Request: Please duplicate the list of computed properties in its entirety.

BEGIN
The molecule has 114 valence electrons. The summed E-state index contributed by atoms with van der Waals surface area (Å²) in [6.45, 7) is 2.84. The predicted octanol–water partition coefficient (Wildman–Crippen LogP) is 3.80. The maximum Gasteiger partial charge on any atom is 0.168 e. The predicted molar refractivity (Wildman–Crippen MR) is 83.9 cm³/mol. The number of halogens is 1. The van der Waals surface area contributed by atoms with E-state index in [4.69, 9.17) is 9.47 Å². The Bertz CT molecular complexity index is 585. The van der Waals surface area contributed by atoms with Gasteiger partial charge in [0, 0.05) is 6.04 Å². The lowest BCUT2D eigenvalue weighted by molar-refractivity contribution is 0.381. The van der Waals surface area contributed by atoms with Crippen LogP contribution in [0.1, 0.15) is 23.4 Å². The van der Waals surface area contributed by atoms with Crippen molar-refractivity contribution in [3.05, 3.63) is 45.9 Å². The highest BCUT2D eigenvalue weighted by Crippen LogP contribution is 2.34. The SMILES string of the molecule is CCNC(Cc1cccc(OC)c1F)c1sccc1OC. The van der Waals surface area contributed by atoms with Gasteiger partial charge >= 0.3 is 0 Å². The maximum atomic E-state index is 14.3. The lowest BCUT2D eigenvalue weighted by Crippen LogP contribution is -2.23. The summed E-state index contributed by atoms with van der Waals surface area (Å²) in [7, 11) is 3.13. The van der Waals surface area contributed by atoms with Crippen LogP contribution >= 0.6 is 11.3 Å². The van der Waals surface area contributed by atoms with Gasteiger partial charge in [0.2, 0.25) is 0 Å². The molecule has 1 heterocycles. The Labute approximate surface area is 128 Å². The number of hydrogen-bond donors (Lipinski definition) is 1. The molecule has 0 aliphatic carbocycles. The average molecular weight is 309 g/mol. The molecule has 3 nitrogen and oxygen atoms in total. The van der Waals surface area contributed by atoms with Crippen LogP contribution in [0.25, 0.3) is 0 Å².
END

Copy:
The molecule has 114 valence electrons. The summed E-state index contributed by atoms with van der Waals surface area (Å²) in [6.45, 7) is 2.84. The predicted octanol–water partition coefficient (Wildman–Crippen LogP) is 3.80. The maximum Gasteiger partial charge on any atom is 0.168 e. The predicted molar refractivity (Wildman–Crippen MR) is 83.9 cm³/mol. The number of halogens is 1. The van der Waals surface area contributed by atoms with E-state index in [4.69, 9.17) is 9.47 Å². The Bertz CT molecular complexity index is 585. The van der Waals surface area contributed by atoms with Gasteiger partial charge in [0, 0.05) is 6.04 Å². The lowest BCUT2D eigenvalue weighted by molar-refractivity contribution is 0.381. The van der Waals surface area contributed by atoms with Crippen LogP contribution in [0.1, 0.15) is 23.4 Å². The van der Waals surface area contributed by atoms with Crippen molar-refractivity contribution in [3.05, 3.63) is 45.9 Å². The highest BCUT2D eigenvalue weighted by Crippen LogP contribution is 2.34. The SMILES string of the molecule is CCNC(Cc1cccc(OC)c1F)c1sccc1OC. The van der Waals surface area contributed by atoms with Gasteiger partial charge >= 0.3 is 0 Å². The maximum atomic E-state index is 14.3. The lowest BCUT2D eigenvalue weighted by Crippen LogP contribution is -2.23. The summed E-state index contributed by atoms with van der Waals surface area (Å²) in [7, 11) is 3.13. The van der Waals surface area contributed by atoms with Crippen LogP contribution >= 0.6 is 11.3 Å². The van der Waals surface area contributed by atoms with Gasteiger partial charge in [0.2, 0.25) is 0 Å². The molecule has 1 heterocycles. The Labute approximate surface area is 128 Å². The number of hydrogen-bond donors (Lipinski definition) is 1. The molecule has 0 aliphatic carbocycles. The average molecular weight is 309 g/mol. The molecule has 3 nitrogen and oxygen atoms in total. The van der Waals surface area contributed by atoms with Crippen LogP contribution in [0.25, 0.3) is 0 Å².